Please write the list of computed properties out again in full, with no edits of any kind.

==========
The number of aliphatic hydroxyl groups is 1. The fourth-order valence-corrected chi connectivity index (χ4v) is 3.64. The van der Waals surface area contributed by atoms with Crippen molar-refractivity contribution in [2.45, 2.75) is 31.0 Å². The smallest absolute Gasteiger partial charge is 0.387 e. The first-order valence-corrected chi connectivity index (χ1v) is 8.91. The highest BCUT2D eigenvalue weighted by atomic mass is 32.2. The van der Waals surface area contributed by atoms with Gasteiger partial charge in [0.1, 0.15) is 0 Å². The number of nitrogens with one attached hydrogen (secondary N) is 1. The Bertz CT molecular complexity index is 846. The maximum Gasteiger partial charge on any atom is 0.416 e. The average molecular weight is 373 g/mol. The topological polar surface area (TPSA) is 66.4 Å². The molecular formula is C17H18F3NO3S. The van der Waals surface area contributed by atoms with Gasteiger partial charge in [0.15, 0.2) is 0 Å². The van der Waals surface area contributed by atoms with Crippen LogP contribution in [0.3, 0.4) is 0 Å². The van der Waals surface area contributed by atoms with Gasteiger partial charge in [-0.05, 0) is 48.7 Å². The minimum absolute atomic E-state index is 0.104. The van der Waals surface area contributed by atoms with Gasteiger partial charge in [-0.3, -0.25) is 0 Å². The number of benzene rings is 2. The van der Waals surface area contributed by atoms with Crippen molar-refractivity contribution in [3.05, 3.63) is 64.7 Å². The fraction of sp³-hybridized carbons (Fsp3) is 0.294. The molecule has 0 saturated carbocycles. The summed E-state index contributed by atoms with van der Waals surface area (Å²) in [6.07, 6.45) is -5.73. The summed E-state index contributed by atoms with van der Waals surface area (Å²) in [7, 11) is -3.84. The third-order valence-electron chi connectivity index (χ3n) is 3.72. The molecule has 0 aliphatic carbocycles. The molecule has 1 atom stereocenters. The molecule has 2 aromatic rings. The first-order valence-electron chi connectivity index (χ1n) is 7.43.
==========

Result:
The number of aliphatic hydroxyl groups is 1. The fourth-order valence-corrected chi connectivity index (χ4v) is 3.64. The van der Waals surface area contributed by atoms with Crippen molar-refractivity contribution in [2.45, 2.75) is 31.0 Å². The smallest absolute Gasteiger partial charge is 0.387 e. The first-order valence-corrected chi connectivity index (χ1v) is 8.91. The highest BCUT2D eigenvalue weighted by atomic mass is 32.2. The van der Waals surface area contributed by atoms with Gasteiger partial charge in [0.1, 0.15) is 0 Å². The number of nitrogens with one attached hydrogen (secondary N) is 1. The Bertz CT molecular complexity index is 846. The maximum Gasteiger partial charge on any atom is 0.416 e. The average molecular weight is 373 g/mol. The topological polar surface area (TPSA) is 66.4 Å². The molecular formula is C17H18F3NO3S. The van der Waals surface area contributed by atoms with Gasteiger partial charge in [0.15, 0.2) is 0 Å². The van der Waals surface area contributed by atoms with Crippen LogP contribution in [0.3, 0.4) is 0 Å². The van der Waals surface area contributed by atoms with Gasteiger partial charge in [-0.05, 0) is 48.7 Å². The minimum absolute atomic E-state index is 0.104. The van der Waals surface area contributed by atoms with Gasteiger partial charge in [-0.3, -0.25) is 0 Å². The number of benzene rings is 2. The van der Waals surface area contributed by atoms with Crippen molar-refractivity contribution in [3.05, 3.63) is 64.7 Å². The fraction of sp³-hybridized carbons (Fsp3) is 0.294. The molecule has 0 saturated carbocycles. The summed E-state index contributed by atoms with van der Waals surface area (Å²) in [6.07, 6.45) is -5.73. The summed E-state index contributed by atoms with van der Waals surface area (Å²) in [7, 11) is -3.84. The third-order valence-electron chi connectivity index (χ3n) is 3.72. The molecule has 0 aliphatic carbocycles. The molecule has 1 atom stereocenters. The molecule has 2 aromatic rings. The first-order valence-electron chi connectivity index (χ1n) is 7.43.